New Technology Detects Changes in Seniors’ Behavior for Better Caregiving


Technology is evolving to make caregiving easier for the sandwich generation with aging parents. From hearing aids to walkers, all the way up to personal GPS systems that let caregivers detect when an aging parent or Alzheimer sufferer has roamed, technology permits seniors who need a little assistance or monitoring to age-in-place longer and remain independent in the face of diminishing abilities.

According to a recent study published by the American Journal of Public Health and reported here at, 9 million seniors on Medicare have successfully adapted to a disability with the help of assistive technology. This number could increase as technology evolves and, even more importantly, as awareness of available technologies grows.

A new technology scheduled to ship this fall could help even more seniors age-in-place.

Technology Detects Changes in Behavior
CarePredict Tempo is a new wearable sensor that tracks activity and locations of a senior within the home. In much the same way a “smart” thermostat learns how you prefer to program room temperature settings and then mimics that behavior even if you’re not programming it, the CareDirect sensor first learns the senior’s “typical” patterns of behavior.

Then, if there is a deviation from this pattern, the program alerts loved ones or caregivers. This technology is different from current GPS technology, because it monitors the senior rather than the environment and does more than just detect a location or a change in location beyond specified parameters.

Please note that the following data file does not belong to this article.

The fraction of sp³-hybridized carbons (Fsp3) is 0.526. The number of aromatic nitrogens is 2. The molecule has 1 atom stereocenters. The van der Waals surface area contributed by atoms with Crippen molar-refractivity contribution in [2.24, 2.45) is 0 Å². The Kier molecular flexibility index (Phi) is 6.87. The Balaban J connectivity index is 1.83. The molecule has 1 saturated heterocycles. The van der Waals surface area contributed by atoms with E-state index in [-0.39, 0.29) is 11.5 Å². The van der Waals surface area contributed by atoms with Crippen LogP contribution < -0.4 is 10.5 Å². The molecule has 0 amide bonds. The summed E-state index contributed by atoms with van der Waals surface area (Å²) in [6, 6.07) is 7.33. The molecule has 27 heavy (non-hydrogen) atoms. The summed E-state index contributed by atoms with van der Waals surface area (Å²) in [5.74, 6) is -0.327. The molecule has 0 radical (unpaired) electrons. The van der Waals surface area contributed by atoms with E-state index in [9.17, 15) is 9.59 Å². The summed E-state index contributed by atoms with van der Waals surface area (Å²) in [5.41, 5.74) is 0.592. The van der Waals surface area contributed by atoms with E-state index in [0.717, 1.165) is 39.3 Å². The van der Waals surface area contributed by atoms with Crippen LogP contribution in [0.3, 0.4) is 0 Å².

Like many personal GPS systems, the sensor is unobtrusive and can be worn on a men’s watch band or a ladies’ bracelet. Four additional room sensors and a communications hub that connects to the cloud complete the kit.

Real-Life Uses
Sattish Movva, founder and CEO of CarePredict and a member of the sandwich generation himself, with three young children (including a set of twins) and two aging parents he cares for, references a recent incident he experienced with his father. “I noted my dad had started shuffling instead of walking because of water retention in his feet, which, if left untreated, would have resulted in an ER visit.”

Movva was lucky that he noticed the change in behavior during a routine visit but, with CarePredict Tempo, he would have been alerted even sooner in order to get his dad the treatment he needed.

“As part of the sandwich generation we try to find a balance between competing demands on our time: work, taking care of parents and taking care of children among others,” Movva says. He points out that time spent on one activity, say, taking a parent to the hospital in an emergency situation, must come from some place else, perhaps time spent working or at a sports competition for a child. In a sense, technology like CareDirect Tempo helps caregivers be in two places at once, or at least be able to monitor an aging parent while you’re at work or at the park with your children.

Technology, of course, should not replace personal visits and one-on-one care, but can make seniors feel more secure and comfortable when they are left alone, and can provide them with greater independence. Both seniors and their caregivers can enjoy a peace-of-mind they may not achieve without monitoring through technology.

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